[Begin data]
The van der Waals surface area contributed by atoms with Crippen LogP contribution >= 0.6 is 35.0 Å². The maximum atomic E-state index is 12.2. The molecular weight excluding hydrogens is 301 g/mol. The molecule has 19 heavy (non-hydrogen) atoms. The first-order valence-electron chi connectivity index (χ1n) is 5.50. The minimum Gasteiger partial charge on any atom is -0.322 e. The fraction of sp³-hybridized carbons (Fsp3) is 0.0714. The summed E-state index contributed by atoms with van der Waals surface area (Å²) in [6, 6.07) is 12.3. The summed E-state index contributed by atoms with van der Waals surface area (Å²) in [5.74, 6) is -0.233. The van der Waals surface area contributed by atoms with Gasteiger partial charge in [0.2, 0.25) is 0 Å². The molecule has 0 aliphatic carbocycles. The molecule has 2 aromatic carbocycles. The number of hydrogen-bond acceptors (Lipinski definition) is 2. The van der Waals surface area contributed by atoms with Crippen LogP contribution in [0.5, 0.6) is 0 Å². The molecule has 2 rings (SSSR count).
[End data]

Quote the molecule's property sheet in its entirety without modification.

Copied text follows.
The van der Waals surface area contributed by atoms with Crippen LogP contribution >= 0.6 is 35.0 Å². The maximum atomic E-state index is 12.2. The molecular weight excluding hydrogens is 301 g/mol. The molecule has 19 heavy (non-hydrogen) atoms. The first-order valence-electron chi connectivity index (χ1n) is 5.50. The minimum Gasteiger partial charge on any atom is -0.322 e. The fraction of sp³-hybridized carbons (Fsp3) is 0.0714. The summed E-state index contributed by atoms with van der Waals surface area (Å²) in [6, 6.07) is 12.3. The summed E-state index contributed by atoms with van der Waals surface area (Å²) in [5.74, 6) is -0.233. The van der Waals surface area contributed by atoms with Gasteiger partial charge in [0.2, 0.25) is 0 Å². The molecule has 0 aliphatic carbocycles. The molecule has 2 aromatic carbocycles. The number of hydrogen-bond acceptors (Lipinski definition) is 2. The van der Waals surface area contributed by atoms with Crippen LogP contribution in [0.5, 0.6) is 0 Å². The molecule has 2 rings (SSSR count).